They’ve sold over 70 million albums worldwide. They’ve got 14 platinum discs to their name. They were progenitors of the psychedelic and progressive rock movements, but scored majored pop hits well into the ‘90s.
Yet amazingly, the Moody Blues are not in the Rock and Roll Hall of Fame. Even more amazingly, Public Enemy and Madonna are.
But the Moody Blues keep rolling.
Formed in England in the mid-‘60s, the band hit the charts early on with the Decca recording, “Go Now.” Singer songwriter Justin Hayward and bassist John Lodge signed on in 1966 and—along with drummer Graeme Edge—have been on board ever since.
The Moodys achieved fame in the early ‘70s for their album-long song cycles like Days of Future Passed, In Search of the Lost Chord, On the Threshold of a Dream, and A Question of Balance. Like their contemporaries in Genesis and Yes, the band pushed rock’s parameters by writing suites and movements—sometimes recorded along with a symphony orchestra. “Nights in White Satin” and “Tuesday Afternoon” were early examples of the Moody’s new oeuvre that prompted other kaleidoscopic-eyed cantors to shift gears and embrace rock’s more poetic possibilities.
Countless other singles followed: “Ride My Seesaw,” “Legend of a Mind,” “Never Comes the Day,” and “Just a Singer in a Rock and Roll Band” cemented the Moody Blues’ status as AM/FM superstars, and the band’s incendiary concerts always left audiences hungry for more. Following a brief hiatus in the late ‘70s—during which Hayward and Lodge branched out with solo albums—the Moodys returned with Octave and Long Distance Voyager, topping the charts yet again with “The Voice” and “Gemini Dream.” Aided by Swiss keyboard whiz Patrick Moraz, the quintet struck again in the ‘80s with “Your Wildest Dreams” and “I Know You’re Out There Somewhere.”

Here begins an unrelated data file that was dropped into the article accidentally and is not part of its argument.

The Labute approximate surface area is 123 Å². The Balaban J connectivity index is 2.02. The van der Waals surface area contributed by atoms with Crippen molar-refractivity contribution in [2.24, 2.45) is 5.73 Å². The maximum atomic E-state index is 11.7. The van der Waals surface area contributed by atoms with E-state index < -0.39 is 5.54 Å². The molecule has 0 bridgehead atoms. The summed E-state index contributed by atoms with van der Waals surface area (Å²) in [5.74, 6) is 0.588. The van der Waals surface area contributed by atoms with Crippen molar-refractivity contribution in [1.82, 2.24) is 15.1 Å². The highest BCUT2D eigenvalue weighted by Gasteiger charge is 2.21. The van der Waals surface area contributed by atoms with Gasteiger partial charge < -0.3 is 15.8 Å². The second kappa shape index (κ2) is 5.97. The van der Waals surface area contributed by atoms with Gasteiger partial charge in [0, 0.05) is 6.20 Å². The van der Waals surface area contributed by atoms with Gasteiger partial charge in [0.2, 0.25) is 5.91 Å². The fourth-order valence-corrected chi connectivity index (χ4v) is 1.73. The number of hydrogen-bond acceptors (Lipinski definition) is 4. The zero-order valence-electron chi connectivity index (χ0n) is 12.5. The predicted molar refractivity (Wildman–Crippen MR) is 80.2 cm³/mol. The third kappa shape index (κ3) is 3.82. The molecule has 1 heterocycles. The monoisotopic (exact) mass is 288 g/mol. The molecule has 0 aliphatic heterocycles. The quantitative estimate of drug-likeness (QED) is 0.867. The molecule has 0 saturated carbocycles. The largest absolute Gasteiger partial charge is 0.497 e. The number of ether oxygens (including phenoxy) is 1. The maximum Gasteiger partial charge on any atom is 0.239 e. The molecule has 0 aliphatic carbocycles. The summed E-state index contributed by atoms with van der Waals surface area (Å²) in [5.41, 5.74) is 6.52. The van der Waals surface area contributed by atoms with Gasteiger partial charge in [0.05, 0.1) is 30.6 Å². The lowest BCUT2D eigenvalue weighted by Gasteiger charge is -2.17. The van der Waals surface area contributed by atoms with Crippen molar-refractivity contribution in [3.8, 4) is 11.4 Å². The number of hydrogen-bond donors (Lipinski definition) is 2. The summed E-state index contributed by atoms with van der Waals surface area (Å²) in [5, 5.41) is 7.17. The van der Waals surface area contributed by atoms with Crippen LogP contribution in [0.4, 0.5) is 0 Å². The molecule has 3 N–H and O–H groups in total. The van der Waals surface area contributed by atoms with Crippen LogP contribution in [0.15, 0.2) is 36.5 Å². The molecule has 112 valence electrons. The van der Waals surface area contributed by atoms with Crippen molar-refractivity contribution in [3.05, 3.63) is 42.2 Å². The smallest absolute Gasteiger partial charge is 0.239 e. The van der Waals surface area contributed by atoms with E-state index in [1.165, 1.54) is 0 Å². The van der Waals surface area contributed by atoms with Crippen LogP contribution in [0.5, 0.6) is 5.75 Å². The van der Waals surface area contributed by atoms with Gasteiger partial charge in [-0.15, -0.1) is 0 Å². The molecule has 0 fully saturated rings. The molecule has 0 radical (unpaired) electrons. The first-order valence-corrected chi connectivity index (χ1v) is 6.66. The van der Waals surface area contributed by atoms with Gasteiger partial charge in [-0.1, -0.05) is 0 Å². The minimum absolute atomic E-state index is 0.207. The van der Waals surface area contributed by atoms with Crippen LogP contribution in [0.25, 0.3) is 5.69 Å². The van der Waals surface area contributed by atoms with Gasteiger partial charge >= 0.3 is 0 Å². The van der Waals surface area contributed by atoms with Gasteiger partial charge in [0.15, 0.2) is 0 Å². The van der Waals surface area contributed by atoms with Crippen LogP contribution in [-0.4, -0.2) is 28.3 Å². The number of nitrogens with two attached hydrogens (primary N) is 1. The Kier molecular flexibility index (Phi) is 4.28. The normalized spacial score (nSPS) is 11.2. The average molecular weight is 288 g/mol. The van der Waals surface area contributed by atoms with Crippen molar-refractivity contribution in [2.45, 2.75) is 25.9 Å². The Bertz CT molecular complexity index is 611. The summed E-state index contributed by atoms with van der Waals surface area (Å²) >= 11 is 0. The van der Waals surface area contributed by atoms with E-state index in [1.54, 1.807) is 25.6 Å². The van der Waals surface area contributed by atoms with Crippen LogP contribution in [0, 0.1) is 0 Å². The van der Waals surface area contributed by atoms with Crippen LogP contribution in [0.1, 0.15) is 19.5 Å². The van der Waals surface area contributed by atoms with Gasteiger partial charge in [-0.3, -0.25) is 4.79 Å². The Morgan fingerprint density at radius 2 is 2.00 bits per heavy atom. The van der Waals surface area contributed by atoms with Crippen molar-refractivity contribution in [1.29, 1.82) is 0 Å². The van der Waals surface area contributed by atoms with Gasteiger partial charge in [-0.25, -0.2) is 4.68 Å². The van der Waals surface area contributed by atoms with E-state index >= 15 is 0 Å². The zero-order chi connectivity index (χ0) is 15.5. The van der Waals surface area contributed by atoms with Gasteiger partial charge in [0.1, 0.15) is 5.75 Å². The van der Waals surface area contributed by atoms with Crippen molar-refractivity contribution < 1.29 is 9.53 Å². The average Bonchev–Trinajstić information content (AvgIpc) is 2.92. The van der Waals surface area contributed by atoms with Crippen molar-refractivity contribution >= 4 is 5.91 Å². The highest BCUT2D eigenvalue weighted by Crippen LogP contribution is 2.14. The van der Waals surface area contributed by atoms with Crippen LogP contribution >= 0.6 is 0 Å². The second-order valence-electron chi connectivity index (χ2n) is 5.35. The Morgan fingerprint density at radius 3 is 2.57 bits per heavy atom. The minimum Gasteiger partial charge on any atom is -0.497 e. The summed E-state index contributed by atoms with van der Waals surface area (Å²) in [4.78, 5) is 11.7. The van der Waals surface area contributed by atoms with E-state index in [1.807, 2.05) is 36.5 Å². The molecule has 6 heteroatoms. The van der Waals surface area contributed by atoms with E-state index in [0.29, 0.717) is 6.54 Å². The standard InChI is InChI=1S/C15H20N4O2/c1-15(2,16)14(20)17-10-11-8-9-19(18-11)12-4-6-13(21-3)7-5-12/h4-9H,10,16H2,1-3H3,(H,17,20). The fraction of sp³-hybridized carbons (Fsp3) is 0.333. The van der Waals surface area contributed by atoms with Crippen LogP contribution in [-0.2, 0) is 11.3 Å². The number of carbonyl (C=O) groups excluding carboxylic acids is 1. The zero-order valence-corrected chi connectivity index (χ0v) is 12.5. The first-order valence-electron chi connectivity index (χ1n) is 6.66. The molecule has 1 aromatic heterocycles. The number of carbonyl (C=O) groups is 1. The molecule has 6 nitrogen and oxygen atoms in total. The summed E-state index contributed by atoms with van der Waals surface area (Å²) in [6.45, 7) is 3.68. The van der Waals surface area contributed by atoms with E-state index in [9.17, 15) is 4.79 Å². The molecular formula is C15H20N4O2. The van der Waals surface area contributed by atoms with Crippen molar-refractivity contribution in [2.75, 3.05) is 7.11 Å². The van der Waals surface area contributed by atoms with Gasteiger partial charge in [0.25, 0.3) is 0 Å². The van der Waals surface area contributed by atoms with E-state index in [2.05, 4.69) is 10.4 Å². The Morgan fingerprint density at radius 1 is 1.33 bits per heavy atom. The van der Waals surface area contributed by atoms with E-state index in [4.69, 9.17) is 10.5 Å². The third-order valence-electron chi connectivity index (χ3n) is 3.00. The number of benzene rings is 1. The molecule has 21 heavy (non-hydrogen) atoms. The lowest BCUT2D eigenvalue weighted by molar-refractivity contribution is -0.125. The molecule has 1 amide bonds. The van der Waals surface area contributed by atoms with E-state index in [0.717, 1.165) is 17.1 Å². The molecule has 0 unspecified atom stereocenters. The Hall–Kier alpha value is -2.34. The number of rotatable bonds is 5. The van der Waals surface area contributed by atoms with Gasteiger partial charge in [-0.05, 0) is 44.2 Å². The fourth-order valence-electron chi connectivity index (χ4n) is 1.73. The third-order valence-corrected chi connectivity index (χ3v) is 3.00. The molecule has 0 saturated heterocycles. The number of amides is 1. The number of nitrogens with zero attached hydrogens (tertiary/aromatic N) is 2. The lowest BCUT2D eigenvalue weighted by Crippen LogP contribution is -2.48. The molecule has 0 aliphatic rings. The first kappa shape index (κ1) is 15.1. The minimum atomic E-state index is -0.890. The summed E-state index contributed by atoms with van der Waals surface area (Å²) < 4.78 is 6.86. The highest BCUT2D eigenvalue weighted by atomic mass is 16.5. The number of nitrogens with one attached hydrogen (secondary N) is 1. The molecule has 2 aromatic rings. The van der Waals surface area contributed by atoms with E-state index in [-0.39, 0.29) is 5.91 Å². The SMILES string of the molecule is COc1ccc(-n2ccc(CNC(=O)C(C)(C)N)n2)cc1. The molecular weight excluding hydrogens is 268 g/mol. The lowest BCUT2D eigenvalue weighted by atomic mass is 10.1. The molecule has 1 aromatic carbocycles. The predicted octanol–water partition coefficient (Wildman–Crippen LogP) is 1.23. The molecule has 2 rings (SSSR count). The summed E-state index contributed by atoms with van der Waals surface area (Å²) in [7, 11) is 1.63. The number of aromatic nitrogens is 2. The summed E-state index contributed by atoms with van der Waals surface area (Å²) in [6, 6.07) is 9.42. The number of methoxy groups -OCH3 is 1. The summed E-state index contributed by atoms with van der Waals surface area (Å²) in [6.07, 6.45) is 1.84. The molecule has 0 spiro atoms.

The Moody Blues are still an active touring unit which continues to draw sold-out crowds to outdoor sheds every summer. Moraz left in the early ‘90s and flautist Ray Thomas retired in 2002, but the core contingent of Hayward, Lodge, and Edge still release the odd album as the Moodys or as individuals: Last year’s Spirits of the Western Sky was a pleasant surprise from Hayward.
The guys are on the road again, this time in support of a massive box set retrospective surveying their 45-year history. Now available on UMe, Timeless Flight is a 17-disc treasure trove containing re-mastered editions of nearly every Moody album along with a 130-page hardback book, glossy photos, posters, and souvenir patch. The bulk of the band’s prolific catalog is represented on eleven enhanced CDs, while six DVDs collect rare live footage and outtakes.
A four-disc anthology of cherry-picked “hits” is also available, and it’s a fair bet the Moodys will draw from this material when they come back to Jacob’s Pavilion at Nautica this Sunday, September 29th.
And here’s hoping the Rock Hall starts living up to its name.
The Moody Blues. Sunday, September 29, 2013 at Jacob’s Pavilion. Tickets $33.75-$62.50. Gates at 7:30pm.